A harm reduction hub in Halifax, Nova Scotia
In the summer of 2022, CATIE visited Halifax, Nova Scotia, to learn more about programs serving people who use drugs, and to share the stories and voices of the people behind this work.
Halifax is the largest city in Atlantic Canada. In the North End neighbourhood, there is a cluster of services that cater to people who use drugs, and people who face challenges related to homelessness, mental health and more. Direction180, Mainline Needle Exchange, and the North End Community Health Centre are all within a short walk of one another, creating a collaborative “hub” of low-barrier services.
The North End Community Health Centre is the home to the Mobile Outreach Street Health (MOSH) program. It operates a travelling van, or “clinic on wheels”, that visits different locations in Halifax to provide street-based health care services. They offer nearly everything a doctor’s office can, including vaccinations, HIV and hepatitis C testing, pregnancy testing as well as street health services such as wound care and harm reduction.
Out of the North End Community Health Centre, two physicians are also leading an innovative safe opioid supply program, among the first in Atlantic Canada. Safer supply is a new practice that provides a safe, prescribed supply of pharmaceutical-grade drugs as an alternative to the toxic street supply.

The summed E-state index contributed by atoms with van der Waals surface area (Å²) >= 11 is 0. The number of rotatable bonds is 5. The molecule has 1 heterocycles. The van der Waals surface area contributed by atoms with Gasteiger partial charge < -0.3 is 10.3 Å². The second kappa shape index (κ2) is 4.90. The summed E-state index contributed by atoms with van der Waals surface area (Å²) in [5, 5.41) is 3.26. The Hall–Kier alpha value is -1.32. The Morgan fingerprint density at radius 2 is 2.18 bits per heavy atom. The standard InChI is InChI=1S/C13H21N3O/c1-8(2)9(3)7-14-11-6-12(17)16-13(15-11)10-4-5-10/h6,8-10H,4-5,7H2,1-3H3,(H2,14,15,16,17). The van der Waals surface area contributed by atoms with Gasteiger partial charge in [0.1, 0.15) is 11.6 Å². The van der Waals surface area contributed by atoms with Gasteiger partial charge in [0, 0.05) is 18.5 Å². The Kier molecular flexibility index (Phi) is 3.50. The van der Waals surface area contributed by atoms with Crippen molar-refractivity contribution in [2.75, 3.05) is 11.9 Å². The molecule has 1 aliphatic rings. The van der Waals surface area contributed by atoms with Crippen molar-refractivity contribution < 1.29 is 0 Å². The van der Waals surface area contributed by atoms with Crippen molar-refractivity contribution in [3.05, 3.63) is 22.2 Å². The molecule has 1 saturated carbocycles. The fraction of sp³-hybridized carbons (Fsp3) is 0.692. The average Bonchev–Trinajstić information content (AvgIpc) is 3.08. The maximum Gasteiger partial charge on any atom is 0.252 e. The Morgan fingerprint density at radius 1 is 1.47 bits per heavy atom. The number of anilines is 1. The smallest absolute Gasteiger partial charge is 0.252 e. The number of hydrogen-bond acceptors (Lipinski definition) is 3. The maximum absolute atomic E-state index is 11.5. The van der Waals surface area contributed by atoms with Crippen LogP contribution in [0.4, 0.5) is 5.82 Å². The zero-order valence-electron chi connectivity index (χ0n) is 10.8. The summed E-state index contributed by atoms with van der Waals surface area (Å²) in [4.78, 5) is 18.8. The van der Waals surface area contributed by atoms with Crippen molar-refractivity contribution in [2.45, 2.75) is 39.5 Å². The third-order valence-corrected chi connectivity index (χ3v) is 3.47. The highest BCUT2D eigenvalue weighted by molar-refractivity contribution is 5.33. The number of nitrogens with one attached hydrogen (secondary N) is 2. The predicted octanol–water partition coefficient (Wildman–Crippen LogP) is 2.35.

The MOSH program has also partnered with Direction180 to begin providing hepatitis C treatment for people who use drugs. Direction180 is located on the same block, and offers a variety of services for people who use drugs, including clinical services like opioid agonist therapy (OAT), as well as social supports like one-to-one peer support. They also operate ReFix, Atlantic Canada’s first overdose prevention site, where people can safely use drugs. Integrating hepatitis C, harm reduction and healthcare is a key fixture of this partnership.
Mainline Needle Exchange is just a few blocks away, and operates peer-led services. This includes the distribution of harm reduction supplies across the city, safer drug-use education, and support to navigate health or social services. They also operate a “brown bag” program, which distributes harm reduction kits in discreet paper bags at over 100 pharmacies, both in Halifax and in smaller suburban or rural communities across Nova Scotia.
This integration of services brings a wraparound suite of services for marginalized people in Halifax, that “meets people where they are at”, both figuratively and literally. By addressing multiple aspects of health, harm reduction and social needs, these services can better address the overall health and well-being of people who use drugs.